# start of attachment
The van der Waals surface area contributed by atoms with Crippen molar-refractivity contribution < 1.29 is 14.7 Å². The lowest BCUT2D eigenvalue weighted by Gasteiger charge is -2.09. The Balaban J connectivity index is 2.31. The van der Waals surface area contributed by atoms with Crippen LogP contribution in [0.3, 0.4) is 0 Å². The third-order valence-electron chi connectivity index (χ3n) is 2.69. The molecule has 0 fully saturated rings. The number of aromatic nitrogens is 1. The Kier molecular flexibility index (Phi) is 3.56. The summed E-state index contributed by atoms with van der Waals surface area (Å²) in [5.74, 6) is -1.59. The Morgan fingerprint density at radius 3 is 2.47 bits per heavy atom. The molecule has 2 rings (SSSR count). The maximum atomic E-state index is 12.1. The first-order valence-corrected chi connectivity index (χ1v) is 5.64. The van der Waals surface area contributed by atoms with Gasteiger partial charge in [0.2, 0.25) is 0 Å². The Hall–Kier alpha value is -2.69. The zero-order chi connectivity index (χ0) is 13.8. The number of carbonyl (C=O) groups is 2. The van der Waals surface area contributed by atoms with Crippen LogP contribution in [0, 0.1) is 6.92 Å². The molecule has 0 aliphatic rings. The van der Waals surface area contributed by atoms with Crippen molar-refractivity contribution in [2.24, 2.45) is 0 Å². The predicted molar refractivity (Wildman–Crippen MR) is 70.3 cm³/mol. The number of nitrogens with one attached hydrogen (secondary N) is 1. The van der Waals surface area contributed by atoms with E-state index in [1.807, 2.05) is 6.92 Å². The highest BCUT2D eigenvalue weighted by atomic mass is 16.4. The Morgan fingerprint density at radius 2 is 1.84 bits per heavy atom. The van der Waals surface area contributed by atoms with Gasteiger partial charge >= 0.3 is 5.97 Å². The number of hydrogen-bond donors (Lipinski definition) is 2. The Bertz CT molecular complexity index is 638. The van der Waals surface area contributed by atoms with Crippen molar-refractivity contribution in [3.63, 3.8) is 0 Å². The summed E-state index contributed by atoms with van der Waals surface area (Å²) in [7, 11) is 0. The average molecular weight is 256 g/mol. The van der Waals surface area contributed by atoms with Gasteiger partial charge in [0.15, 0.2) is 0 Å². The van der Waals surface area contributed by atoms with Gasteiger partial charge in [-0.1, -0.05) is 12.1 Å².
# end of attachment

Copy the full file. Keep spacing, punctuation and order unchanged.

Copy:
The van der Waals surface area contributed by atoms with Crippen molar-refractivity contribution < 1.29 is 14.7 Å². The lowest BCUT2D eigenvalue weighted by Gasteiger charge is -2.09. The Balaban J connectivity index is 2.31. The van der Waals surface area contributed by atoms with Crippen LogP contribution in [0.3, 0.4) is 0 Å². The third-order valence-electron chi connectivity index (χ3n) is 2.69. The molecule has 0 fully saturated rings. The number of aromatic nitrogens is 1. The Kier molecular flexibility index (Phi) is 3.56. The summed E-state index contributed by atoms with van der Waals surface area (Å²) in [5.74, 6) is -1.59. The Morgan fingerprint density at radius 3 is 2.47 bits per heavy atom. The molecule has 2 rings (SSSR count). The maximum atomic E-state index is 12.1. The first-order valence-corrected chi connectivity index (χ1v) is 5.64. The van der Waals surface area contributed by atoms with Gasteiger partial charge in [0.2, 0.25) is 0 Å². The Hall–Kier alpha value is -2.69. The zero-order chi connectivity index (χ0) is 13.8. The number of carbonyl (C=O) groups is 2. The van der Waals surface area contributed by atoms with Crippen LogP contribution in [0, 0.1) is 6.92 Å². The molecule has 0 aliphatic rings. The van der Waals surface area contributed by atoms with Crippen molar-refractivity contribution in [2.24, 2.45) is 0 Å². The predicted molar refractivity (Wildman–Crippen MR) is 70.3 cm³/mol. The number of nitrogens with one attached hydrogen (secondary N) is 1. The van der Waals surface area contributed by atoms with E-state index in [1.807, 2.05) is 6.92 Å². The highest BCUT2D eigenvalue weighted by atomic mass is 16.4. The Morgan fingerprint density at radius 2 is 1.84 bits per heavy atom. The van der Waals surface area contributed by atoms with Gasteiger partial charge >= 0.3 is 5.97 Å². The number of hydrogen-bond donors (Lipinski definition) is 2. The Bertz CT molecular complexity index is 638. The van der Waals surface area contributed by atoms with Crippen molar-refractivity contribution in [3.63, 3.8) is 0 Å². The summed E-state index contributed by atoms with van der Waals surface area (Å²) in [7, 11) is 0. The average molecular weight is 256 g/mol. The van der Waals surface area contributed by atoms with Gasteiger partial charge in [0.15, 0.2) is 0 Å². The van der Waals surface area contributed by atoms with Gasteiger partial charge in [-0.1, -0.05) is 12.1 Å².